Dame Ellen MacArthur smashed the record for the fastest single-handed circumnavigation of the world on this day in 2005.
MacArthur, 28, completed her 27,354-mile odyssey in 71 days, 14 hours, 18 minutes and 33 seconds.
With an average speed on the water of 15.9 knots, she beat the previous record set by Frenchman Francis Joyon by more than a day.
It was an astounding achievement given that many in sailing had predicted Joyon’s mark, set in just 2004, would last many years. Joyon had taken more than 20 days off the previous record in completing his journey in 72 days, 22 hours, 54 minutes and 22 seconds.
MacArthur, from Cowes on the Isle of Wight, set out on November 28, 2004 in her 75ft trimaran called B&Q/Castorama. She crossed the finish line off Ushant, France, at 10.25pm on February 7, 2005.
During an incident-packed voyage she narrowly avoided colliding with a whale, suffered burns to her arm and was battered and bruised after climbing the 90ft mast to carry out repairs. She also had to battle gales and icebergs in the southern ocean, deal with light winds in the Atlantic and cope with a host of other technical problems.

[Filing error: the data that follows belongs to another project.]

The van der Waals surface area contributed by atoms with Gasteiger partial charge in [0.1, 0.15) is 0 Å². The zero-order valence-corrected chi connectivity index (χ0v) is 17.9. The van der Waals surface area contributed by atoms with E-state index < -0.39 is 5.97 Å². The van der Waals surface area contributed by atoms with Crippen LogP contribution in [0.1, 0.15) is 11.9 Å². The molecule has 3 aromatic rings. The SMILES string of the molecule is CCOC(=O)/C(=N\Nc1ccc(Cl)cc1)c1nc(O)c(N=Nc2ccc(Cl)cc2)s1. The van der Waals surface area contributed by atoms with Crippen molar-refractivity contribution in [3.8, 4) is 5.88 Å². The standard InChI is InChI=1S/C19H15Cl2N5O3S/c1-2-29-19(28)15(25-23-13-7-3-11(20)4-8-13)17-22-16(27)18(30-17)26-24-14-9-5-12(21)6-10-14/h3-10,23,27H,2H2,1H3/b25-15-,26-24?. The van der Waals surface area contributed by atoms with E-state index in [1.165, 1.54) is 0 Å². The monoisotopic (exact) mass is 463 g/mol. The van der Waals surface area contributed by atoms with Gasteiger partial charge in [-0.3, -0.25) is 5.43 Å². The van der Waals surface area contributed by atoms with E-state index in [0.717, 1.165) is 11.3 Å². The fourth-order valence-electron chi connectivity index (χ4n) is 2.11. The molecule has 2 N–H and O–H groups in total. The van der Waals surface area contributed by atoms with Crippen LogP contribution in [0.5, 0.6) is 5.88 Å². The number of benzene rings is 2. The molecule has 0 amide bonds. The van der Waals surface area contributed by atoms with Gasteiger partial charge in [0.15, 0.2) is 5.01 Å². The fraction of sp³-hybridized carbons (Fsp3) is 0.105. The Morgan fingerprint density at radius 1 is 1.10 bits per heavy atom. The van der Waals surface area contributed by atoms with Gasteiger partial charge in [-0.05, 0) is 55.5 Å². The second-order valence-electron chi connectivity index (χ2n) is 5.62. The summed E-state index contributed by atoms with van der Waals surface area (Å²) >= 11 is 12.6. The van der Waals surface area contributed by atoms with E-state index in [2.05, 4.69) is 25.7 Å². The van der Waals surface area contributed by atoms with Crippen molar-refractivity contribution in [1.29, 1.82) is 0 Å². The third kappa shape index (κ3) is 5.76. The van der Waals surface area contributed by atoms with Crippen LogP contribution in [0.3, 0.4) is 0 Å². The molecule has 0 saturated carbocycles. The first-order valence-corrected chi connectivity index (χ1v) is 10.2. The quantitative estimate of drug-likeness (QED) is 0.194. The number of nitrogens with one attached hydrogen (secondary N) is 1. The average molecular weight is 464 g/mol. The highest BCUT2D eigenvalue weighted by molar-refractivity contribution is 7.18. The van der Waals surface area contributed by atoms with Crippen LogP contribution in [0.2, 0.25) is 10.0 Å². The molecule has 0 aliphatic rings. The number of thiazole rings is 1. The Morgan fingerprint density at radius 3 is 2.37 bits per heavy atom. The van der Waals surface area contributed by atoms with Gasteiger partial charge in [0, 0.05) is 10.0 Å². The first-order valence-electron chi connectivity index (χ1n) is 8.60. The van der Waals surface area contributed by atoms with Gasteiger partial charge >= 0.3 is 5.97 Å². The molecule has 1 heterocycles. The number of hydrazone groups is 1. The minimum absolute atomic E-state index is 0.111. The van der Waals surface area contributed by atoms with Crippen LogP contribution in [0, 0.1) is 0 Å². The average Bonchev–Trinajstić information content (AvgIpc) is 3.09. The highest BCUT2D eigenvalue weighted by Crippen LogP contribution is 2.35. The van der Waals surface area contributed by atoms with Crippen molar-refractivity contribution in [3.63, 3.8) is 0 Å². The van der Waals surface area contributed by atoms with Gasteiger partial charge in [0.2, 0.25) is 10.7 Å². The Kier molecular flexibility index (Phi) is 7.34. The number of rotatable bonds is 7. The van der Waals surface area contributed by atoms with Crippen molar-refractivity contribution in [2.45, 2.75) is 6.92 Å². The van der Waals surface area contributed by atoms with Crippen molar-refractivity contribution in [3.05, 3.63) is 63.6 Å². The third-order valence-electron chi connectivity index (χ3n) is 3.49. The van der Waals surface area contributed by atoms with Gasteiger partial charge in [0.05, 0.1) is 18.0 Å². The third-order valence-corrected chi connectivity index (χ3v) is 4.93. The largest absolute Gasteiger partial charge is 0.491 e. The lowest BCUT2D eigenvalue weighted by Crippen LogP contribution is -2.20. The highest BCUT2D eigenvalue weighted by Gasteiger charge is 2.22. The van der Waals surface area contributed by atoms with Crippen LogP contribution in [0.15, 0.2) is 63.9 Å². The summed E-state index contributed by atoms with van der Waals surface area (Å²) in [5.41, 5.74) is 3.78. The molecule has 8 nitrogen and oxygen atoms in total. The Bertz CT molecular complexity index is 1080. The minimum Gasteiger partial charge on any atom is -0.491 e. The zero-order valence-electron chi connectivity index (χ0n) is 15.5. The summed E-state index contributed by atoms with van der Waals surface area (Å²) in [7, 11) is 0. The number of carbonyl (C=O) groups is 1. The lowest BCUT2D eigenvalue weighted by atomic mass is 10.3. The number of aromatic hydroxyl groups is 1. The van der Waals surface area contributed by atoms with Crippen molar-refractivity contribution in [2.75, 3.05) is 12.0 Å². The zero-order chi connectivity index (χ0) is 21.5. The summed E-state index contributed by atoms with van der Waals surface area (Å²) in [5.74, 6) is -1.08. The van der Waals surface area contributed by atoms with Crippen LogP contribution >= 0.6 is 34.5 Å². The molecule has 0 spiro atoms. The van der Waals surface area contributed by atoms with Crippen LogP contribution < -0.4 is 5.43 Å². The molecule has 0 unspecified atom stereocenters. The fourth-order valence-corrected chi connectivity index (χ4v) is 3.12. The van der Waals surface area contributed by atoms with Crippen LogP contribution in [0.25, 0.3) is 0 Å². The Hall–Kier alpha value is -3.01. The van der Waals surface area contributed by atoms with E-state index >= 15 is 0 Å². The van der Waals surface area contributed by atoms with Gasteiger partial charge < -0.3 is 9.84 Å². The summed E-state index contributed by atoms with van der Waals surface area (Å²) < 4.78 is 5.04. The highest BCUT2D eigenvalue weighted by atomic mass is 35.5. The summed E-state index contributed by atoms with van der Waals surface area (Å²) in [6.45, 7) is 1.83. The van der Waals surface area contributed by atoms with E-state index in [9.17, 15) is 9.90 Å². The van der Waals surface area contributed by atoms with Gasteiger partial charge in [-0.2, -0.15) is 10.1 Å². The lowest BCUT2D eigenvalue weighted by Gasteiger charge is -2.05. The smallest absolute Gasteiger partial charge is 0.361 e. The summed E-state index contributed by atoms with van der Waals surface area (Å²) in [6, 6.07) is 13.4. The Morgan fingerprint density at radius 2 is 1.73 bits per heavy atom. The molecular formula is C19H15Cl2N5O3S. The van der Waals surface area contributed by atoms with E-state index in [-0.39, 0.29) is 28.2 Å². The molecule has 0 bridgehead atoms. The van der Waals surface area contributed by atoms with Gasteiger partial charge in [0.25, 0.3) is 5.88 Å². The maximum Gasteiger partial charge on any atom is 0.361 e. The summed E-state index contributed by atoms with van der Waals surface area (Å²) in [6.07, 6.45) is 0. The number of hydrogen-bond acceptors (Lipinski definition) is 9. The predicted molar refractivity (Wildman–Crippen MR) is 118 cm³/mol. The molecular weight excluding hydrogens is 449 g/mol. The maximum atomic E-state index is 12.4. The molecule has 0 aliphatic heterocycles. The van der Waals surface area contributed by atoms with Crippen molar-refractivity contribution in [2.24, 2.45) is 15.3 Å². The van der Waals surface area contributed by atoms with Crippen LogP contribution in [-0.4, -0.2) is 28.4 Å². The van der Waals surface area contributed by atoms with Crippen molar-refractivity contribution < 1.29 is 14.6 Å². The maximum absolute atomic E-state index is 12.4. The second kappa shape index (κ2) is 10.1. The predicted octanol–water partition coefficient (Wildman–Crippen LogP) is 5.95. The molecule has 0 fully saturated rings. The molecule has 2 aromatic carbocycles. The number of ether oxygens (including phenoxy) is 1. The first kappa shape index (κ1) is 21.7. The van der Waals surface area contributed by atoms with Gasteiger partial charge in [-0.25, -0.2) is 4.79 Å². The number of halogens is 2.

Despite that she managed to stay ahead of Joyon’s time for the vast majority of her adventure. She also collected another five records on the way, beating Joyon’s time to the Equator, the Cape of Good Hope, Cape Leeuwin in Australia, Cape Horn and back to the Equator.
“I am elated, I am absolutely drained, it has been a very tough trip,” MacArthur said. “When I crossed the line I felt like collapsing on the floor and just falling asleep. I was absolutely over the moon.”
MacArthur, originally from Derbyshire, was made a Dame of the British Empire soon after her completing her quest.
Her record stood for almost three years before being reclaimed by Joyon. He took another 14 days off the time, finishing in 57 days, 13 hours and 34 minutes.